Obituary: Robert Stumpp / Devoted himself to those in need
June 23, 1947 - May 6, 2013
May 8, 2013 4:00 AM
By Ann Rodgers Pittsburgh Post-Gazette
Robert Stumpp, who showed his love for Jesus in care for the poor through a career in Allegheny County government, died Monday from a rare cancer. The Highland Park resident was 65.
"He was one of those people who you wish you could put in a copy machine and run off 1,000 of him," said former Allegheny County Executive Jim Roddey. "He was sincere, humble, hard-working and really cared about the community. He was a professional who had no ego."
His goal, said his widow, Rosemary, was to be "a voice for the people who didn't have a voice."
A native of Meadville, Mr. Stumpp lost both of his parents when he was in his late teens. He had considered himself an agnostic, but their deaths led him to commit his life to Jesus in 1971, said Mrs. Stumpp, who met him in 1970 when both were students at Slippery Rock University.
In 1976, he became Catholic.
They had married in 1972 and moved to Philadelphia, where he finished his degree in health and physical education at Temple University. He worked for Philadelphia's parks department, supervising recreation centers.
"There were a lot of tough kids, and he kept a lot of them out of jail," said his son, Peter, of Shadyside.
He moved to Pittsburgh in 1987, becoming program director at Citiparks. In 1995, he met newly elected Allegheny County Commissioner Bob Cranmer.
"I could feel the compassion emanating from him. It was clear that he was a guy who would be a bridge-builder," said Mr. Cranmer, who hired him.
An early problem was a policy dispute over county services to children with severe disabilities. Mr. Stumpp arranged for Mr. Cranmer to meet a group of parents.
"They were terrified that their children were going to be put back in the institutions," Mr. Cranmer said. "I was still very new at my job. I came away from that meeting saying this has got to change. We can't be terrifying people. Bob Stumpp helped me to understand what the concerns at the grassroots level were."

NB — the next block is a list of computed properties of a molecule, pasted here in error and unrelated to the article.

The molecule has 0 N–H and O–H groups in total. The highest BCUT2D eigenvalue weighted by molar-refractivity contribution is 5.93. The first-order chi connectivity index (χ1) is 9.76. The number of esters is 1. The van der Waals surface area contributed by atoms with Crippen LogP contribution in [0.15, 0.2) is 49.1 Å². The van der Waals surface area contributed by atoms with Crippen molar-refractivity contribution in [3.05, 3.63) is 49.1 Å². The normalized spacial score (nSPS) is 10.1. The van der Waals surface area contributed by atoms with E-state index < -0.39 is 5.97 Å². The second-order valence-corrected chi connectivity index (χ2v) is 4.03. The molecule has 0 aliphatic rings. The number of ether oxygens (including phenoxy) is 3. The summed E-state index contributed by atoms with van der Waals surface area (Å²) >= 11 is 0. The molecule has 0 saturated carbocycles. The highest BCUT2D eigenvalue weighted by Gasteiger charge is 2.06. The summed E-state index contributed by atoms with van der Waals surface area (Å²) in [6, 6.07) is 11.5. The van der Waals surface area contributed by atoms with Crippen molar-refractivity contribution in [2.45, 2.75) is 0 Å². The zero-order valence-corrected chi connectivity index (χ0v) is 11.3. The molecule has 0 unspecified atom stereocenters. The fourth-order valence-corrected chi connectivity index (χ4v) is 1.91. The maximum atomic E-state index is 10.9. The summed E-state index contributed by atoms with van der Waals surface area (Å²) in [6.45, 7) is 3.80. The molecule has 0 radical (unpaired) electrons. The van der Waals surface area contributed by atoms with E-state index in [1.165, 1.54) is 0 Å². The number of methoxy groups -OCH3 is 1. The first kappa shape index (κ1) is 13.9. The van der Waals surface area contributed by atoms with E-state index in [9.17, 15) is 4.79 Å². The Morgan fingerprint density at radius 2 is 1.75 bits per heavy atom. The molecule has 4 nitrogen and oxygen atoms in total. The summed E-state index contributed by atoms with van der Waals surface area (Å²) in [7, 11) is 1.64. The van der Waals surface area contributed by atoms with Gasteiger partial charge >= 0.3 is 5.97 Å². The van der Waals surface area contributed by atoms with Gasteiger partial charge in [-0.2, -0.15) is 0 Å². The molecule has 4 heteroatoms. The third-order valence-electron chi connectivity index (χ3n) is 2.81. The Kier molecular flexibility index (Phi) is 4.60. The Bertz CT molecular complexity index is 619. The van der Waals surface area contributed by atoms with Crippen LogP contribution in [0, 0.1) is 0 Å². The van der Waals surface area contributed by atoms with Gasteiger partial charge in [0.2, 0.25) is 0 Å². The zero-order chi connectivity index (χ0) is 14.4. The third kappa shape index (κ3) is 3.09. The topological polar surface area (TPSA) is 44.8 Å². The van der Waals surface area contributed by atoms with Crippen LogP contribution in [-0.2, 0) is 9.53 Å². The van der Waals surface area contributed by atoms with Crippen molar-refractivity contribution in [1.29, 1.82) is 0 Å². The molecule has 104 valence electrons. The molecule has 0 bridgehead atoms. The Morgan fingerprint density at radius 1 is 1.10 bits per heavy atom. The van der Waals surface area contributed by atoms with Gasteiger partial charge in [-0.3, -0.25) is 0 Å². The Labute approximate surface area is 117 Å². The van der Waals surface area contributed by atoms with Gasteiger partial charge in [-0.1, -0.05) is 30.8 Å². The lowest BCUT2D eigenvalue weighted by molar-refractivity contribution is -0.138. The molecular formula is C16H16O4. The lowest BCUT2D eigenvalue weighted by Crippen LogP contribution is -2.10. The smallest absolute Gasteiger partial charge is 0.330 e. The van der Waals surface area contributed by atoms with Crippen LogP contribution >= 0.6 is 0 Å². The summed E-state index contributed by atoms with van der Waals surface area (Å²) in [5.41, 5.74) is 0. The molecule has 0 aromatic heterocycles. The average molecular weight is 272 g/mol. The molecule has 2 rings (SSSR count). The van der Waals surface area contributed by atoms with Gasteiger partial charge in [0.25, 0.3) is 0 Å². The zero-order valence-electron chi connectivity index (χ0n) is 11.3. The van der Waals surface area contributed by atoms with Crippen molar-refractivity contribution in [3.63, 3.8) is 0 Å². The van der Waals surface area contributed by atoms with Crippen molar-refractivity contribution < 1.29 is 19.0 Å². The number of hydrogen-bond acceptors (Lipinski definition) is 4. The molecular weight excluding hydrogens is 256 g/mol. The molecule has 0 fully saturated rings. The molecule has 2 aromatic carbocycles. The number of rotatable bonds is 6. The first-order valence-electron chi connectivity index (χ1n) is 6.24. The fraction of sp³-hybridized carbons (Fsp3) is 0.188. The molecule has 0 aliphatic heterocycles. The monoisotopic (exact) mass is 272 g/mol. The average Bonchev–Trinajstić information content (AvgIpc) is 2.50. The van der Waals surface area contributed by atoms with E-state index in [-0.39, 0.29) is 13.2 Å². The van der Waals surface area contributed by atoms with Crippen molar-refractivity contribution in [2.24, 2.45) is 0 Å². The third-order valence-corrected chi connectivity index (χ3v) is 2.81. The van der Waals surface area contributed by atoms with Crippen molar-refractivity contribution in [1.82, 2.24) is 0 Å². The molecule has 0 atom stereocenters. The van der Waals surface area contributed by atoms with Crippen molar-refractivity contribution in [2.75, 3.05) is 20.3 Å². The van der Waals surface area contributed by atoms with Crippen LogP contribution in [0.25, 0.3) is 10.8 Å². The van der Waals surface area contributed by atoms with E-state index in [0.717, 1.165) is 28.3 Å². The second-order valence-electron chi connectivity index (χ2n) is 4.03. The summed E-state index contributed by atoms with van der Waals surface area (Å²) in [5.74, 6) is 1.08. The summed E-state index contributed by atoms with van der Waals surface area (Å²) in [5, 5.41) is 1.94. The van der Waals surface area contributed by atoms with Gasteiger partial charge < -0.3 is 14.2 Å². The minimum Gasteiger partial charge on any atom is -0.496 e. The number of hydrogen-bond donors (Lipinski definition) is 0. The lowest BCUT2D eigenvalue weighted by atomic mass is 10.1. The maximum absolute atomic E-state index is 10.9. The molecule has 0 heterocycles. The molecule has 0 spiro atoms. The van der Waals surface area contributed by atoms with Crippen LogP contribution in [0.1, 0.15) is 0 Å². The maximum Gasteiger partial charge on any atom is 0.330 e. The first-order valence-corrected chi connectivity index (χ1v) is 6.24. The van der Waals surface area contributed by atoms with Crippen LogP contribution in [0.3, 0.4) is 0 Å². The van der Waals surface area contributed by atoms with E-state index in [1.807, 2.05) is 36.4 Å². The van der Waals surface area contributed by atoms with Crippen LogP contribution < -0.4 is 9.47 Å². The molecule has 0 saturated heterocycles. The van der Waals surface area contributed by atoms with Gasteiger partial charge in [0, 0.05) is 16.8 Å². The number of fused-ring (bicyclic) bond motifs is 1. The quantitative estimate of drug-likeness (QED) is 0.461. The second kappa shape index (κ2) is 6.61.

He led prayer groups in his home, mentored aspiring converts to Catholicism and helped with church programs to strengthen marriage.
He was devoted to his family.
"I hope I can be half the husband and father that he has been," Peter Stumpp said.
A newspaper account of the 1991 Medallion Ball, when one of his daughters was honored for volunteer work, said he was so proud that he tried on his tuxedo nightly for two weeks beforehand.
In 1999, he earned a master's degree in public policy and management from the University of Pittsburgh. In 2000, he joined the Allegheny County Department of Human Services as a senior planner.
"But he did so much more than that," said Mark Cherna, director of the department.
"He mentored and trained all of our young folks. He was so sincere and had so much integrity and so believed in our value system that he was a great salesperson for what we do."
When Mr. Roddey took office in 2000, Mr. Stumpp advised him on human services.
"He had a lot of recommendations and I probably implemented most of them," Mr. Roddey said. "They were mostly about streamlining services and getting rid of some of the bureaucracy. ... He is very smart. He had a deep, intellectual capacity."
Mr. Stumpp became an adjunct professor of public policy at Pitt, focusing on ethics and accountability. In 2003, he ran in the special election for a city council seat. A former Democrat who had registered Republican in 2000 to vote for John McCain, he ran as an independent, finishing fifth in a six-way race.
In 2005, evacuees from Hurricane Katrina were housed at the Pittsburgh Project, a North Side Christian service organization. There he set up a one-stop service shop so people could do everything from open a bank account to register children for school.
"I don't remember a day that he wasn't here," said Saleem Ghubril, then director of the Pittsburgh Project and now head of the Pittsburgh Promise.
"His faith was never compartmentalized where this is the realm of religion and this is the realm of business or politics. Faith was the lens through which he saw the world."
In 2010, Mr. Stumpp was diagnosed with urachal cancer. He retired from the county in 2011 and from teaching last year.
"He handled his illness with more grace and dignity than almost anyone I've known," Mr. Roddey said.
In addition to his wife and son, he is survived by two daughters, Jennifer Stumpp of Stanton Heights and Julie Walls of West Deer; and one grandson.
Mass will be celebrated at 10 a.m. today in St. Paul Cathedral, Oakland.